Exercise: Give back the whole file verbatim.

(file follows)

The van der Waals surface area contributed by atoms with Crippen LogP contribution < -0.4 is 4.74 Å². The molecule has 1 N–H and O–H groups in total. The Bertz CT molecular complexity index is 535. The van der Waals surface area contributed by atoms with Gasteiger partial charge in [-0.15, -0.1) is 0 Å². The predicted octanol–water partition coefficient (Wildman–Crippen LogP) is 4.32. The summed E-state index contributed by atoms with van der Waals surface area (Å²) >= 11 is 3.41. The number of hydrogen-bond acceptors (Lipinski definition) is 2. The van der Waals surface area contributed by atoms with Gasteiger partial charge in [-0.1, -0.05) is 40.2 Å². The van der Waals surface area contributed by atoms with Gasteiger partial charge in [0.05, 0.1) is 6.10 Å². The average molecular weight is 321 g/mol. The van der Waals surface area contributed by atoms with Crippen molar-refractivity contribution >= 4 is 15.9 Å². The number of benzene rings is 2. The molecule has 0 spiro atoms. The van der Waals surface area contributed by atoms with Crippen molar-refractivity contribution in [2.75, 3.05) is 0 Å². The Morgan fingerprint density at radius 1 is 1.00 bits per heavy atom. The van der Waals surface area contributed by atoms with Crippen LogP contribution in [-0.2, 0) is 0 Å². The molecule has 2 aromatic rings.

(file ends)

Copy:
The van der Waals surface area contributed by atoms with Crippen LogP contribution < -0.4 is 4.74 Å². The molecule has 1 N–H and O–H groups in total. The Bertz CT molecular complexity index is 535. The van der Waals surface area contributed by atoms with Gasteiger partial charge in [-0.15, -0.1) is 0 Å². The predicted octanol–water partition coefficient (Wildman–Crippen LogP) is 4.32. The summed E-state index contributed by atoms with van der Waals surface area (Å²) >= 11 is 3.41. The number of hydrogen-bond acceptors (Lipinski definition) is 2. The van der Waals surface area contributed by atoms with Gasteiger partial charge in [-0.1, -0.05) is 40.2 Å². The van der Waals surface area contributed by atoms with Gasteiger partial charge in [0.05, 0.1) is 6.10 Å². The average molecular weight is 321 g/mol. The van der Waals surface area contributed by atoms with Crippen molar-refractivity contribution >= 4 is 15.9 Å². The number of benzene rings is 2. The molecule has 0 spiro atoms. The van der Waals surface area contributed by atoms with Crippen molar-refractivity contribution in [2.75, 3.05) is 0 Å². The Morgan fingerprint density at radius 1 is 1.00 bits per heavy atom. The van der Waals surface area contributed by atoms with Crippen LogP contribution in [-0.2, 0) is 0 Å². The molecule has 2 aromatic rings.